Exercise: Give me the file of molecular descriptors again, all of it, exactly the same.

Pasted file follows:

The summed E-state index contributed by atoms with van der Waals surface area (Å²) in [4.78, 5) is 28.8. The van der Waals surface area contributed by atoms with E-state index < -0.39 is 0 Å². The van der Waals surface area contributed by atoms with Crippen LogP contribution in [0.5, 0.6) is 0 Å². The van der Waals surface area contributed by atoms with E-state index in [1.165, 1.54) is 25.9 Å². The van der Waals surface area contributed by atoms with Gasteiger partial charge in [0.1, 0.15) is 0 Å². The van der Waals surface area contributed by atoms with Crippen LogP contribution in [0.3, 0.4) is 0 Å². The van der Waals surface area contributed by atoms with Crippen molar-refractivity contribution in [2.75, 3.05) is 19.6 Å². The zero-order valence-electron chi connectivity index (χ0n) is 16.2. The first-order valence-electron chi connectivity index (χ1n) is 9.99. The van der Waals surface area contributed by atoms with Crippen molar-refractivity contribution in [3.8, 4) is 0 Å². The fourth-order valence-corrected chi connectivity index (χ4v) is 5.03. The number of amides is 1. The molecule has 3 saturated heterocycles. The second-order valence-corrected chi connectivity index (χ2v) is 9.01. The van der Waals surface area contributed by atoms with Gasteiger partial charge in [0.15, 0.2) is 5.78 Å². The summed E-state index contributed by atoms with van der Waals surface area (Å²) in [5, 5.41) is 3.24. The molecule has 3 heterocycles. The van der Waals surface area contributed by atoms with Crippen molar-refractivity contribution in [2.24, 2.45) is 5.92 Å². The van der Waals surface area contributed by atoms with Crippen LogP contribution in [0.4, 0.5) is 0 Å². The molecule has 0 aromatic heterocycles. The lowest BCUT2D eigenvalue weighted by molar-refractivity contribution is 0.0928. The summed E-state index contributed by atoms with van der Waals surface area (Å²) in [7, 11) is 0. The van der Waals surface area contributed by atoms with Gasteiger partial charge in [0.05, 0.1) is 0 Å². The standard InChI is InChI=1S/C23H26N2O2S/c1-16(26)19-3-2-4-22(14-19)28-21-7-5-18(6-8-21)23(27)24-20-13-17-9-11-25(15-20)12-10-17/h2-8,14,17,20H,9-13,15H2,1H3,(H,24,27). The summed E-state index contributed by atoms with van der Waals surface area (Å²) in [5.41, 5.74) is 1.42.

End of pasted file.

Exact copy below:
The summed E-state index contributed by atoms with van der Waals surface area (Å²) in [4.78, 5) is 28.8. The van der Waals surface area contributed by atoms with E-state index < -0.39 is 0 Å². The van der Waals surface area contributed by atoms with Crippen LogP contribution in [0.5, 0.6) is 0 Å². The van der Waals surface area contributed by atoms with E-state index in [1.165, 1.54) is 25.9 Å². The van der Waals surface area contributed by atoms with Gasteiger partial charge in [0.1, 0.15) is 0 Å². The van der Waals surface area contributed by atoms with Crippen LogP contribution in [0.3, 0.4) is 0 Å². The van der Waals surface area contributed by atoms with Crippen molar-refractivity contribution in [2.75, 3.05) is 19.6 Å². The zero-order valence-electron chi connectivity index (χ0n) is 16.2. The first-order valence-electron chi connectivity index (χ1n) is 9.99. The van der Waals surface area contributed by atoms with Crippen molar-refractivity contribution in [3.8, 4) is 0 Å². The fourth-order valence-corrected chi connectivity index (χ4v) is 5.03. The number of amides is 1. The molecule has 3 saturated heterocycles. The second-order valence-corrected chi connectivity index (χ2v) is 9.01. The van der Waals surface area contributed by atoms with Gasteiger partial charge in [0.15, 0.2) is 5.78 Å². The summed E-state index contributed by atoms with van der Waals surface area (Å²) in [5, 5.41) is 3.24. The molecule has 3 heterocycles. The van der Waals surface area contributed by atoms with Crippen molar-refractivity contribution in [2.24, 2.45) is 5.92 Å². The van der Waals surface area contributed by atoms with Crippen LogP contribution in [0.4, 0.5) is 0 Å². The molecule has 0 aromatic heterocycles. The lowest BCUT2D eigenvalue weighted by molar-refractivity contribution is 0.0928. The summed E-state index contributed by atoms with van der Waals surface area (Å²) in [7, 11) is 0. The van der Waals surface area contributed by atoms with Gasteiger partial charge in [0.05, 0.1) is 0 Å². The standard InChI is InChI=1S/C23H26N2O2S/c1-16(26)19-3-2-4-22(14-19)28-21-7-5-18(6-8-21)23(27)24-20-13-17-9-11-25(15-20)12-10-17/h2-8,14,17,20H,9-13,15H2,1H3,(H,24,27). The summed E-state index contributed by atoms with van der Waals surface area (Å²) in [5.41, 5.74) is 1.42.